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Weaving a Family: Untangling Race and Adoption Hardcover – April 5 2005

3.6 out of 5 stars 5 ratings

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From Publishers Weekly

Rothman's caveat—that she'll "slide back and forth between memoir and sociology"—is disarming, even inviting. The author, a sociologist at the City University of New York, distinguishes between personal memoir, where "the driving force is the story: you want to tell your life," and the sociologist's autoethnography, where "your life is your data." Her work, she explains, is "closer to the latter, but not quite." But for readers, sticking with Rothman's stream-of-consciousness approach is trying as the white adoptive parent of a black child creates a sprawling mosaic of professional expertise and personal experience. The byways, to name a few, include home birthing, international adoption, genetics, slavery, consumerism in birthing and parenting, whiteness studies, biomedics and Jewish-black relations. The social scientist in Rothman develops a typology of black children raised by white parents—"Protégés, Pets, and Trophies"—and plunges into genomic detail. The memoirist in her surfaces to recall handling her daughter's hair ("I developed a bit of an eye, an aesthetic sense for black hair"). Comforted as readers may be by the author's general avoidance of jargon and impressed by her interdisciplinary breadth, this occasionally absorbing book too often seems an idiosyncratic grab bag. By the end, we know a little about a lot of sociological concepts and a little about the personal experience that was the book's catalyst. (May)
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What a fine and complex book this is! Barbara Katz Rothman takes us, with lucidity and (often brave) good humor, through the tangle of pains and satisfactions that come with her family's challenge to the racial status quo.--Rosellen Brown, author of Half a Heart and Before and After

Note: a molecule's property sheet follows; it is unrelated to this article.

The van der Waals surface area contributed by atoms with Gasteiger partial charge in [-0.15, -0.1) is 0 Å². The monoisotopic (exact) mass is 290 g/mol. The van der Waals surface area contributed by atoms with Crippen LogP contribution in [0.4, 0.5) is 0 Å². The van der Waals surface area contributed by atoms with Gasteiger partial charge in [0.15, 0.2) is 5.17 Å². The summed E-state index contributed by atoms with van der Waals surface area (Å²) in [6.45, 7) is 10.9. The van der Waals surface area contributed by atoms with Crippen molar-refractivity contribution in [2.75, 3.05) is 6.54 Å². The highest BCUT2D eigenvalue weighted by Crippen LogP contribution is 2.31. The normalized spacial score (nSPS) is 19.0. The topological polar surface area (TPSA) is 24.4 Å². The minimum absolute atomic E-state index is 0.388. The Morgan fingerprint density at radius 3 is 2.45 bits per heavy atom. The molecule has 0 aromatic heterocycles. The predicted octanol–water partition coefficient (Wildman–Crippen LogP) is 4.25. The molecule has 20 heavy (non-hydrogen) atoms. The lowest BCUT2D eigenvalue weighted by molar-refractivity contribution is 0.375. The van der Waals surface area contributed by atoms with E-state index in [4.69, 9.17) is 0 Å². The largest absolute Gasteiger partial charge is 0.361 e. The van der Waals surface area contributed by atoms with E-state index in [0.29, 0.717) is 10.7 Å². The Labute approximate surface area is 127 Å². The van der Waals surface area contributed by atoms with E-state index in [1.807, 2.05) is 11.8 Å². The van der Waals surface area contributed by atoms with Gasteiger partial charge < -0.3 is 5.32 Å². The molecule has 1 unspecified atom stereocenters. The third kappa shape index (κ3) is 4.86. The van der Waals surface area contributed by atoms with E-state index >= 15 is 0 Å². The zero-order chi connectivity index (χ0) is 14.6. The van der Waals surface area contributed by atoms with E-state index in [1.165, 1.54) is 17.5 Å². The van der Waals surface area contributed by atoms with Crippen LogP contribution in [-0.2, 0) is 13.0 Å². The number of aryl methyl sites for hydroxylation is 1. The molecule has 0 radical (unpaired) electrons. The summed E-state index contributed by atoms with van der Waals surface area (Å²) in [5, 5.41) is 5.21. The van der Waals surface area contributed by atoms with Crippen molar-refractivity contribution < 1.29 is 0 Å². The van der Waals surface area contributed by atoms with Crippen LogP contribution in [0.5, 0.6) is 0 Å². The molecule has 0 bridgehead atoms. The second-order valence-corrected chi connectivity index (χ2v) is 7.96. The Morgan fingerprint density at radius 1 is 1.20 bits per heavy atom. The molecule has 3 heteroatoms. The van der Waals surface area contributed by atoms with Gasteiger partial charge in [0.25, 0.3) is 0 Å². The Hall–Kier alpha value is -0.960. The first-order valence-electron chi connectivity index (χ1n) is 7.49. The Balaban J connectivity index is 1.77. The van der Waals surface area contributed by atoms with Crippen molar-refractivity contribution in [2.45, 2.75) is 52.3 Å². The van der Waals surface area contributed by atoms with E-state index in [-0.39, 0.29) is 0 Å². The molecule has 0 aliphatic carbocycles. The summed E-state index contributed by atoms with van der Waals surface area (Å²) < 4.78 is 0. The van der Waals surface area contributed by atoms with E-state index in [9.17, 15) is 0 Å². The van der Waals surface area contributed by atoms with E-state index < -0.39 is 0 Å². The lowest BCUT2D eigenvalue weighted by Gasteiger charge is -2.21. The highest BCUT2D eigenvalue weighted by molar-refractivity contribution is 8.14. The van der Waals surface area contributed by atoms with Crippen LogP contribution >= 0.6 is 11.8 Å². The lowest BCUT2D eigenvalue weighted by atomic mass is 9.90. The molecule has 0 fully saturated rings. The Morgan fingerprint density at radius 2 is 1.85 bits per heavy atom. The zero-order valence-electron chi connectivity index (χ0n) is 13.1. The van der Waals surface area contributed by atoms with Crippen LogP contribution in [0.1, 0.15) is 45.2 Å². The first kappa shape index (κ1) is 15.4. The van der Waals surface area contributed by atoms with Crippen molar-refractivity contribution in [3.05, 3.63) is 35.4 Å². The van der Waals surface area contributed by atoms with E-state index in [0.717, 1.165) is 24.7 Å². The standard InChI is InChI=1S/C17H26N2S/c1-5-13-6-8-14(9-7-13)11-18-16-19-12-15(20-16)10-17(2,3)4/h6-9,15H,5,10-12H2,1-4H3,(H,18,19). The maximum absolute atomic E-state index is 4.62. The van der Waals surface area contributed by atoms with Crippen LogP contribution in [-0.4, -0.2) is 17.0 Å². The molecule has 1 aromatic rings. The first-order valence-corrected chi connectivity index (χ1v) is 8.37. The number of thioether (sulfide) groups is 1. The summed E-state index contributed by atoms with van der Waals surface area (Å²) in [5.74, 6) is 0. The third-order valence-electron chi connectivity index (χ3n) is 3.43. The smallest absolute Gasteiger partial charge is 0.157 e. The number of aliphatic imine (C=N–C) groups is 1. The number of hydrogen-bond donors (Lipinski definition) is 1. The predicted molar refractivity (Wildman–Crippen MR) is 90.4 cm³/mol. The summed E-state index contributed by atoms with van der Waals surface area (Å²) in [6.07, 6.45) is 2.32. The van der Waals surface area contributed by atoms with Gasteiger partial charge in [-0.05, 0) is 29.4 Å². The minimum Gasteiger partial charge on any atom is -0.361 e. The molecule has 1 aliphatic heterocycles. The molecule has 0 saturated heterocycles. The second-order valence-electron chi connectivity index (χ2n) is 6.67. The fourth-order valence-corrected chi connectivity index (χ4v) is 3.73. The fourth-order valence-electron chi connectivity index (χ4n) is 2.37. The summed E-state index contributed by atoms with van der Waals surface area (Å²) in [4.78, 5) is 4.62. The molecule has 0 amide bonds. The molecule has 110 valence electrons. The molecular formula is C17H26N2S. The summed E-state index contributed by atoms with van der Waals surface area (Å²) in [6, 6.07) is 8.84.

"Is it right for white parents to adopt African-American children? How does a white parent expose her black daughter to two cultures? Protect the child from insensitive remarks? Sociologist Barbara Katz Rothman . . . doesn't just describe what it's like to be the white mother of a black girl. Rothman skillfully debates adoption ethics, the commodification of children, and the politics of inequality in America."--Anne E. Stein,
Chicago Tribune

Weaving a Family, the sociologist and white mother of an African American girl provides an accessible, sensitive portrayal of the inherent sociological complexities of mixed-race adoption and parenting."--Melissa Chianta, Mothering

"A bold and passionate autobiographical account . . . of a white mother raising her adopted black daughter. Rothman is a loving mother and also a fine sociologist. The blend of these gives us an honest and insightful book. A must read."--Arlie Hochschild, author of
The Commercialization of Intimate Life

"A revealing personal account which combines sound sociological knowledge and current data with a firsthand, intimate portrayal of multiracial family life. For families contemplating transracial adoption, or interracially adoptive families, this book should be read."--Professor Howard Altstein, University of Maryland School of Social Work

Weaving a Family makes a remarkably original contribution to the literature on race and adoption. Writing as a mother and a sociologist, Barbara Katz Rothman provides insightful, urgent lessons on mothering children in a racist world . . . Weaving a Family is ultimately hopeful about the possibility of building just and loving relationships across racial borders."--Dorothy Roberts, author of Shattered Bonds: The Color of Child Welfare

From the Trade Paperback edition.

Product details

  • Publisher ‏ : ‎ Beacon Press; 1st edition (April 5 2005)
  • Language ‏ : ‎ English
  • Hardcover ‏ : ‎ 272 pages
  • ISBN-10 ‏ : ‎ 0807028282
  • ISBN-13 ‏ : ‎ 978-0807028285
  • Item weight ‏ : ‎ 499 g
  • Dimensions ‏ : ‎ 14.61 x 3.18 x 22.23 cm
  • Customer Reviews:
    3.6 out of 5 stars 5 ratings

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3.6 out of 5 stars
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Top review from Canada

Reviewed in Canada on June 20, 2005
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1.0 out of 5 stars Not for prospective Adoptive parents (fathers?)
Reviewed in the United States on August 14, 2011
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3 people found this helpful
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5.0 out of 5 stars Great
Reviewed in the United States on October 21, 2013
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